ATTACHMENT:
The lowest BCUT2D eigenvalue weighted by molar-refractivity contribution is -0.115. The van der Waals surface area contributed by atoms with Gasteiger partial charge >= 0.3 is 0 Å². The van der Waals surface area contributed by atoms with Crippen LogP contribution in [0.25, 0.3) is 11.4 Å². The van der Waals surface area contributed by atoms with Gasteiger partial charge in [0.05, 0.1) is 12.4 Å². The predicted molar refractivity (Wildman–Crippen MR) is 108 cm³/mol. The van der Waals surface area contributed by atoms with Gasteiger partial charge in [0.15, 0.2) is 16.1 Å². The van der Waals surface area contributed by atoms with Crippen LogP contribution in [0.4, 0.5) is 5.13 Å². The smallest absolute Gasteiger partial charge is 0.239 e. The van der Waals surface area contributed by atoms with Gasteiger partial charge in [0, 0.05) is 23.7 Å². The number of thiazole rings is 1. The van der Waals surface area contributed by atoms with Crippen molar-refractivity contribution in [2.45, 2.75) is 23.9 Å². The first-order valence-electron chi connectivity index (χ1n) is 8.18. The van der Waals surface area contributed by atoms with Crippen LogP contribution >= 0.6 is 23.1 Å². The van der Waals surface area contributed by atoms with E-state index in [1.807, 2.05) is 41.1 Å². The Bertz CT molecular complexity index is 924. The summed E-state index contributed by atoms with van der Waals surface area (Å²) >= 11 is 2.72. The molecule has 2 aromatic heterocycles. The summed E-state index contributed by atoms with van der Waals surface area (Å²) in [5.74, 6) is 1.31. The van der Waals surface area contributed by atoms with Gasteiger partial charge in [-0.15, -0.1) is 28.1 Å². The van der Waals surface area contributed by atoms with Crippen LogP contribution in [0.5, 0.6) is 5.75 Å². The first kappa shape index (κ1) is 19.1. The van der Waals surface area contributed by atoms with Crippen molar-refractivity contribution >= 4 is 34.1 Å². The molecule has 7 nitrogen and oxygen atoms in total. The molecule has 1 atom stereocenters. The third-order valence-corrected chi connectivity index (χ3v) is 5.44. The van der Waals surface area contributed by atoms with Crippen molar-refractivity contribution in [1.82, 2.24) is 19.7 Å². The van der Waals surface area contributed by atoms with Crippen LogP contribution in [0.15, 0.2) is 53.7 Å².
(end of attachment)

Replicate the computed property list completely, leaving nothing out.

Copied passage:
The lowest BCUT2D eigenvalue weighted by molar-refractivity contribution is -0.115. The van der Waals surface area contributed by atoms with Gasteiger partial charge >= 0.3 is 0 Å². The van der Waals surface area contributed by atoms with Crippen LogP contribution in [0.25, 0.3) is 11.4 Å². The van der Waals surface area contributed by atoms with Gasteiger partial charge in [0.05, 0.1) is 12.4 Å². The predicted molar refractivity (Wildman–Crippen MR) is 108 cm³/mol. The van der Waals surface area contributed by atoms with Gasteiger partial charge in [0.15, 0.2) is 16.1 Å². The van der Waals surface area contributed by atoms with Crippen LogP contribution in [0.4, 0.5) is 5.13 Å². The smallest absolute Gasteiger partial charge is 0.239 e. The van der Waals surface area contributed by atoms with Gasteiger partial charge in [0, 0.05) is 23.7 Å². The number of thiazole rings is 1. The van der Waals surface area contributed by atoms with Crippen molar-refractivity contribution in [2.45, 2.75) is 23.9 Å². The first-order valence-electron chi connectivity index (χ1n) is 8.18. The van der Waals surface area contributed by atoms with Crippen LogP contribution >= 0.6 is 23.1 Å². The van der Waals surface area contributed by atoms with E-state index in [1.807, 2.05) is 41.1 Å². The Bertz CT molecular complexity index is 924. The summed E-state index contributed by atoms with van der Waals surface area (Å²) >= 11 is 2.72. The molecule has 2 aromatic heterocycles. The summed E-state index contributed by atoms with van der Waals surface area (Å²) in [5.74, 6) is 1.31. The van der Waals surface area contributed by atoms with Gasteiger partial charge in [-0.15, -0.1) is 28.1 Å². The van der Waals surface area contributed by atoms with Crippen LogP contribution in [0.5, 0.6) is 5.75 Å². The first kappa shape index (κ1) is 19.1. The van der Waals surface area contributed by atoms with Crippen molar-refractivity contribution >= 4 is 34.1 Å². The molecule has 7 nitrogen and oxygen atoms in total. The molecule has 1 atom stereocenters. The third-order valence-corrected chi connectivity index (χ3v) is 5.44. The van der Waals surface area contributed by atoms with Crippen molar-refractivity contribution in [1.82, 2.24) is 19.7 Å². The van der Waals surface area contributed by atoms with Crippen LogP contribution in [0.15, 0.2) is 53.7 Å².